( 552) Vetter's [3] 180 statements with a few exceptions are practically all in the `what should be done' form. The writer's scale [4] is not different in this respect from other statement scales because it was constructed before he ever thought of the advisability of discriminating between the different forms of statements.

The objection that statements do not represent continuous degrees of opinion even if scaled, and that such scales are not unidimensional, but at least bidimensional, is partly due to a lack of uniformity in the forms of statements used in scaling. Each form of statements represents a different trend of opinion and, therefore, it can be argued that a scale has as many dimensions, as many forms as are represented by the statements in the scale. If only one form is used throughout, the chances for its being a multidimensional scale are greatly diminished.

An analysis of the various forms of statements will be given below. A number of samples will be taken from current literature to illustrate the forms. The selection is rather arbitrary, being guided largely by the types of statements employed by the writers. Although our analysis will, on the whole, be made from the point of view of scaling, the illustrative samples will not only be taken from scales, but also from other instruments of measurement using statements as opinion indicators.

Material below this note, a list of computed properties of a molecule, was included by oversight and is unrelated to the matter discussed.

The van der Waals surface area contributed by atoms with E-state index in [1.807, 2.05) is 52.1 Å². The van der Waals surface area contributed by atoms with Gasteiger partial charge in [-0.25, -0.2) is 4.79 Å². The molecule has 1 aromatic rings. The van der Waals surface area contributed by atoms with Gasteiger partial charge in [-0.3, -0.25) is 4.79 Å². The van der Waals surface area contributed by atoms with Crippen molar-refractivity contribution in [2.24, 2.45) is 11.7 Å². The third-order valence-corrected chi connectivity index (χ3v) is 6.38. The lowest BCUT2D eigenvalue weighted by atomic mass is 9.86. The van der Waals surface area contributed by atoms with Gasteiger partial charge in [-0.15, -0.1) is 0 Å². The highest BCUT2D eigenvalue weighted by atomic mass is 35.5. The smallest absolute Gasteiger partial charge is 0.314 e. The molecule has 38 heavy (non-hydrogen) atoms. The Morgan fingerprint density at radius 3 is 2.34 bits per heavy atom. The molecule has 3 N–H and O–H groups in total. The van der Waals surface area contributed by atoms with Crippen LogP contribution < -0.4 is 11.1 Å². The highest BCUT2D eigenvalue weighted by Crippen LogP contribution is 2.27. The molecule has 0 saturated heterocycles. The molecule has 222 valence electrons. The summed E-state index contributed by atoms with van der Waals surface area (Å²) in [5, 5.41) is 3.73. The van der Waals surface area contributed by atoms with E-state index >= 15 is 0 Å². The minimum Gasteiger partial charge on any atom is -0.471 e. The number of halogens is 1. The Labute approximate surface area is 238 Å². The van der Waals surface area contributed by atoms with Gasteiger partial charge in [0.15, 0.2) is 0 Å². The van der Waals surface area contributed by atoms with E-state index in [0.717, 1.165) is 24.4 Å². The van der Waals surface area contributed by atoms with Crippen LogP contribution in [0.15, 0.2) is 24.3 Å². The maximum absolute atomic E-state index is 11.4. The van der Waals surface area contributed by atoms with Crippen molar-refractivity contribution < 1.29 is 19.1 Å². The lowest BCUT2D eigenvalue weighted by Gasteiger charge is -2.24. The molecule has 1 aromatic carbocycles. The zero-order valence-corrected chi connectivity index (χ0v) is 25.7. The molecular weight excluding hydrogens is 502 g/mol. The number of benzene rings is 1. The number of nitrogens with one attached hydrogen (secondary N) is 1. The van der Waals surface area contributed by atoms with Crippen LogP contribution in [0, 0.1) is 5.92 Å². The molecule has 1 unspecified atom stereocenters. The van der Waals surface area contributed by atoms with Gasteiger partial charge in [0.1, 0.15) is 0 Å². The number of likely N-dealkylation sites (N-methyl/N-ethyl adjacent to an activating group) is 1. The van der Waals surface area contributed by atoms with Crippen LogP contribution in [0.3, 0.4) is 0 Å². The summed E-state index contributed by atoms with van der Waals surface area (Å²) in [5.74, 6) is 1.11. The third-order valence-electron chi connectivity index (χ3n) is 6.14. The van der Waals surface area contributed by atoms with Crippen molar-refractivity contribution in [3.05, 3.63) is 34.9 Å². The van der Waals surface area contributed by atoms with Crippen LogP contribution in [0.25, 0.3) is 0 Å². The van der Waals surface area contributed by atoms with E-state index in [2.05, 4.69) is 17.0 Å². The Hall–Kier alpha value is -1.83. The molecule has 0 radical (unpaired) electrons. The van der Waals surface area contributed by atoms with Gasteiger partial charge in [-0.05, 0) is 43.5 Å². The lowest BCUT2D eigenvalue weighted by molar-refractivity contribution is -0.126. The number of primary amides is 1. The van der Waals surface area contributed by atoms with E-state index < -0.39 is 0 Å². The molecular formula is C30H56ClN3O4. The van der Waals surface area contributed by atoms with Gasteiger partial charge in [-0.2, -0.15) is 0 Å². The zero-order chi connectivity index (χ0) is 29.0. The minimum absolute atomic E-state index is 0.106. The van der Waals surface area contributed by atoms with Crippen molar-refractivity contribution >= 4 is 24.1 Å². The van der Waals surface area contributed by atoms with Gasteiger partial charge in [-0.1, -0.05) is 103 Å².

The forms of statements may be divided into three major groups : the impersonal form, the personal form, and the question form. By `impersonal' is meant a statement in which no pronoun is used or if it is used it does not appear in the singular first person. A `personal' statement is one

( 553) in which a pronoun is used singularly in the first person. By a `question' form is meant a statement with an interrogation point. Each of these three main divisions can be subdivided into several forms.

The impersonal form may be subdivided into the following forms : the general, the causal, the functional, and the `should be done' form. By a general form is meant one in which no specific reference is made to causes, functions, or conduct. "If one really loves his own country he will not love other countries,"[5] and "Japan's attitude in her relation with the United States in the last five years has been finer than our attitude toward her,"[6] are samples of general statements with an element of comparison in them." It is impossible for the world to become one great society,"[7] and "There is no conceivable justification for war,"[8] are purely general statements. A statement of this type is probably the farthest removed from an indication of what the individual would actually do. The use of such statements should, therefore, be discouraged.